"The French, the British and the Germans were tense," Le Maire said after the meeting of top economies in the ski resort of Whistler. "Everyone expressed their total incomprehension of the American decisions and recalled that it was up to the Americans to make the first move because it was they who decided these taxes."
Earlier in the day, ahead of a meeting with his Canadian counterpart Bill Morneau, Le Maire talked tough, warning that "The Europeans will get nothing from weakness."
Rather than being a G7 meeting, it was a "G6+1", Le Maire, commented, with the US "alone against everyone" and "risking the economic destablisation of the planet".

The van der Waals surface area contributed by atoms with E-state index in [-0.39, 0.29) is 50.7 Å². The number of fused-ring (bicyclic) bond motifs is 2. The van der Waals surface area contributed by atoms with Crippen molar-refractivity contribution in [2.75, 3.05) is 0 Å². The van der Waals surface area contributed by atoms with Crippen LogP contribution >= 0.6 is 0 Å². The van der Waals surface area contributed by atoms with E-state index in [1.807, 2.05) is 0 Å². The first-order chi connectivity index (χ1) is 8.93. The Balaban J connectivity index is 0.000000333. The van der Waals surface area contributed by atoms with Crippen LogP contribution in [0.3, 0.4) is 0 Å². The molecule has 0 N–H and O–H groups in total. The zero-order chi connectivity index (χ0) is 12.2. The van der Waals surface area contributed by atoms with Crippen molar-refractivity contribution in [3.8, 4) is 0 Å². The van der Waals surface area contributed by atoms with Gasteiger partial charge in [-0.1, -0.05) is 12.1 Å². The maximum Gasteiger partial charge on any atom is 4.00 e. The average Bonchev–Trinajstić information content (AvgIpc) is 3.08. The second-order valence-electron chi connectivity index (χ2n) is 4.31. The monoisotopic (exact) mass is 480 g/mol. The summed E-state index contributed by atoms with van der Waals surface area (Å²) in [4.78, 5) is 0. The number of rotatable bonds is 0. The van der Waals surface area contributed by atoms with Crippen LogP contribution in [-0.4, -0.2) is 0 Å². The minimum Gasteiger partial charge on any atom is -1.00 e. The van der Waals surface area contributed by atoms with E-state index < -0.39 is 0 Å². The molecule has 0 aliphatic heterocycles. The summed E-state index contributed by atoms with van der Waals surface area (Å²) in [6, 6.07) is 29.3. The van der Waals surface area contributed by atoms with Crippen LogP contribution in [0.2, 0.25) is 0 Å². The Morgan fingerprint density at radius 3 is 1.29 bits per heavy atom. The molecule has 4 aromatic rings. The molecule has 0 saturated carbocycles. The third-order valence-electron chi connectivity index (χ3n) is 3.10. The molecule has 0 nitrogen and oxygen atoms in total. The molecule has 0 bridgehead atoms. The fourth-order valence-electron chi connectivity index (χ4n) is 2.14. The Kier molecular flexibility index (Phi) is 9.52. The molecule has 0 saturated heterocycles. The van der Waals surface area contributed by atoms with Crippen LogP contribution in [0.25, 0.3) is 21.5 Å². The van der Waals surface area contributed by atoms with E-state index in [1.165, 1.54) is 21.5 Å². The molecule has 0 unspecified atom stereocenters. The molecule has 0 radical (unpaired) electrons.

US Treasury Secretary Steven Mnuchin told his colleagues the question could be discussed further at next week's heads of state meeting in Quebec, sources told the AFP news agency.
Canada has already announced retaliatory measures and the European Union is discussing them.
"There are measures that can be taken on a certain number of American products," Agriculture Minister Stéphane Travert told CNews TV, mentioning textiles, motorbikes and "certain spirits", apparent references to Levis jeans, Harley-Davidsons and American Bourbon whiskey.
Canada and the EU have challenged the duties of 25 percent on steel and 10 percent on aluminium at the World Trade Organisation.